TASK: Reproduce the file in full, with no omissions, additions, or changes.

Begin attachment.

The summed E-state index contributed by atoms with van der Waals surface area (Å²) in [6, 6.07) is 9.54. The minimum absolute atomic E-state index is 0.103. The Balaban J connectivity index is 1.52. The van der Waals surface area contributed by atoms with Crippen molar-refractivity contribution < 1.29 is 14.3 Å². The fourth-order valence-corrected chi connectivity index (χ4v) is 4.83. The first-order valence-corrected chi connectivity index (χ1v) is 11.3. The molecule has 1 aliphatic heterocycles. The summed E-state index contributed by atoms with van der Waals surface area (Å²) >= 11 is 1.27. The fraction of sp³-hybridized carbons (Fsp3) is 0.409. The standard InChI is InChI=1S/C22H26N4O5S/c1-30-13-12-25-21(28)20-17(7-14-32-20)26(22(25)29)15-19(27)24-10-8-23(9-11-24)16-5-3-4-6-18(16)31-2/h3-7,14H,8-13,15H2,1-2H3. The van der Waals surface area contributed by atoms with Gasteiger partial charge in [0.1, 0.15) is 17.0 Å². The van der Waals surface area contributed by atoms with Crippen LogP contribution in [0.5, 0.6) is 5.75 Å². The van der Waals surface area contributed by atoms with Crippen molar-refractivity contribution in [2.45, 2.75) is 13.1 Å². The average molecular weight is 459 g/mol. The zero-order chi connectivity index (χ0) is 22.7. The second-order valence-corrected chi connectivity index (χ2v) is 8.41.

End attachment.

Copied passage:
The summed E-state index contributed by atoms with van der Waals surface area (Å²) in [6, 6.07) is 9.54. The minimum absolute atomic E-state index is 0.103. The Balaban J connectivity index is 1.52. The van der Waals surface area contributed by atoms with Crippen molar-refractivity contribution < 1.29 is 14.3 Å². The fourth-order valence-corrected chi connectivity index (χ4v) is 4.83. The first-order valence-corrected chi connectivity index (χ1v) is 11.3. The molecule has 1 aliphatic heterocycles. The summed E-state index contributed by atoms with van der Waals surface area (Å²) >= 11 is 1.27. The fraction of sp³-hybridized carbons (Fsp3) is 0.409. The standard InChI is InChI=1S/C22H26N4O5S/c1-30-13-12-25-21(28)20-17(7-14-32-20)26(22(25)29)15-19(27)24-10-8-23(9-11-24)16-5-3-4-6-18(16)31-2/h3-7,14H,8-13,15H2,1-2H3. The van der Waals surface area contributed by atoms with Gasteiger partial charge in [0.1, 0.15) is 17.0 Å². The van der Waals surface area contributed by atoms with Crippen LogP contribution in [0.5, 0.6) is 5.75 Å². The van der Waals surface area contributed by atoms with Crippen molar-refractivity contribution in [2.45, 2.75) is 13.1 Å². The average molecular weight is 459 g/mol. The zero-order chi connectivity index (χ0) is 22.7. The second-order valence-corrected chi connectivity index (χ2v) is 8.41.